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I've built a rather complex application with Racket (formerly PLT Scheme) and would like to add a REPL for debugging purposes. I've tried to make it accessible over a TCP stream:

(define repl-server
  (thread (lambda ()
          (let ((listener (tcp-listen 8082 5 #t)))
            (do () (#f)
              (let-values (((in out) (tcp-accept listener)))
                (thread (lambda ()
                          (let ((port-string (get-port-string in)))
                             (Try "debug-repl" #f
                                 (file-stream-buffer-mode out 'line)
                                 (display-and-log "Password: " out)
                                 (flush-output out)
                                 (when (string=? (read-line in) "whatever")
                                   (log "Connect to REPL: " port-string))
                                   (current-input-port in)
                                   (current-output-port out)
                                   (current-error-port out)
                                 (close-input-port in)
                                 (close-output-port out))))))))))))

(Try name result-if-exception form) is a macro providing basic exception handling, (log ...) and (display-and-log ...) do what they sound like.

Now if I access the REPL, I can't even evaluate constants, as I keep getting the error compile: unbound identifier (and no #%app syntax transformer is bound) at: #%top-interaction. How can I make this REPL work? And how can I access values defined before starting the REPL server?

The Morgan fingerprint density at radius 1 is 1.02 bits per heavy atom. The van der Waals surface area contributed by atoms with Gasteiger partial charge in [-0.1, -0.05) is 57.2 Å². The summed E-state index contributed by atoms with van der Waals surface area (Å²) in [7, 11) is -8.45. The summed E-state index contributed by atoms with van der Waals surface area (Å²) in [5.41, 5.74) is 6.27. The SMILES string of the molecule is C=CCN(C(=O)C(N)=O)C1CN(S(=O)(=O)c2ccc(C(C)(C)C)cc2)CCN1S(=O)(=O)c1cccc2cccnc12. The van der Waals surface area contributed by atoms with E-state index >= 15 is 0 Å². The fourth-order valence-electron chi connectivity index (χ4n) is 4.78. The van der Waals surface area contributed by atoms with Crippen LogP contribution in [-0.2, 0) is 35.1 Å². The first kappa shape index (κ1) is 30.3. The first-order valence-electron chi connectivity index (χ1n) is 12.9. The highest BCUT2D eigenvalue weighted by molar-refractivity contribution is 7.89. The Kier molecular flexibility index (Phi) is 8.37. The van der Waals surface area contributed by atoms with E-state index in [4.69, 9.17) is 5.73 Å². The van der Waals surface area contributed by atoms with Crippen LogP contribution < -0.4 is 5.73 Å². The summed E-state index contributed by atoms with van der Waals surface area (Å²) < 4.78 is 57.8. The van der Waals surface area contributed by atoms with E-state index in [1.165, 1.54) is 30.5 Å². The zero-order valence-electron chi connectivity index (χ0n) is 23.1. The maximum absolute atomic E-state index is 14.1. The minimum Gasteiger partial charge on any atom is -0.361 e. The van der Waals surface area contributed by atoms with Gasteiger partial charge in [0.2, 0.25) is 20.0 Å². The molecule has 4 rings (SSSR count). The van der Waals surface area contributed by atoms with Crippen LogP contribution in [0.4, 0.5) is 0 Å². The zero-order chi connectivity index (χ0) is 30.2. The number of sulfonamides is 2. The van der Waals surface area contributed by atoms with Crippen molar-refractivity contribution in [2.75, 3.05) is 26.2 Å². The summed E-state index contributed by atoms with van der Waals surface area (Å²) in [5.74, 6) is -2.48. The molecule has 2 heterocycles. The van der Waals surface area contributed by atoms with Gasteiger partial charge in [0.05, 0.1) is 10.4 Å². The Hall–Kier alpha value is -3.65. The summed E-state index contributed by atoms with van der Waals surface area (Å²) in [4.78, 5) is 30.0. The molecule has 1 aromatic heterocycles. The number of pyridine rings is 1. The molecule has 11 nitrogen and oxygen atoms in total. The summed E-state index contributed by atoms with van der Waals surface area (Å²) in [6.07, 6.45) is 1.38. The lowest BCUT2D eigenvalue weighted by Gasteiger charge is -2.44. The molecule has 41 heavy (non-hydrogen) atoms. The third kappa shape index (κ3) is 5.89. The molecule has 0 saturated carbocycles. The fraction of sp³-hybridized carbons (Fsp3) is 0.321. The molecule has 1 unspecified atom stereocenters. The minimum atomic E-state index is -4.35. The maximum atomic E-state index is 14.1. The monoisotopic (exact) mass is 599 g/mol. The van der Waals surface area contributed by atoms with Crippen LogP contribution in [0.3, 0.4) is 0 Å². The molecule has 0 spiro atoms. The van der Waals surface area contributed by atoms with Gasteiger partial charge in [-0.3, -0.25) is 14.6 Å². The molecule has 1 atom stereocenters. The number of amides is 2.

share|improve this question
Great question! You should really, really, ask this question on the racket mailing list, . I can predict the following: 1) there is a way to do it. 2) It may be quite painful. 3) You might want to look at sandboxes. – John Clements May 10 '11 at 7:23
Note to self: Next time, use addlog or the like as the name of that function... – lbruder May 10 '11 at 7:57
up vote 3 down vote accepted

You're using read-eval-print-loop, which is essentially the same as using eval, and therefore suffers from the same kind of problems. See the relevant Guide section for a detailed explanation. It's best to read that completely, but the answers that you're looking for are either what the "Namespaces" section describes, or the "Namespaces and Modules" section -- the first is if you want a toplevel kind of a namespace, and the second is if you want a namespace that corresponds to the actual file that the code appears in. (The first is usually better -- for example, if you use the second then repl-server is itself available for the REPL user, making it a questionable feature...)

Here's how it would look like:

(thread (lambda ()
          (parameterize ([current-namespace (make-base-namespace)])
            ...same code...)))

and for the second one, define an anchor and use namespace-anchor->namespace as the last example on that page shows.

[BTW, see also the run-server thing, it's a little old, but can still be useful.]

share|improve this answer
Works flawlessly! I actually used the second case as this is supposed to be a debug hack not accessible by normal users. Full access to a running program! I'm literally jumping with joy right now :) – lbruder May 10 '11 at 7:56
For the record, John's comment is also very relevant -- the racket/sandbox library is also relevant for making robust repls. (But obviously it's less in the direction that you want to go, judging by the above comment.) – Eli Barzilay May 10 '11 at 8:08

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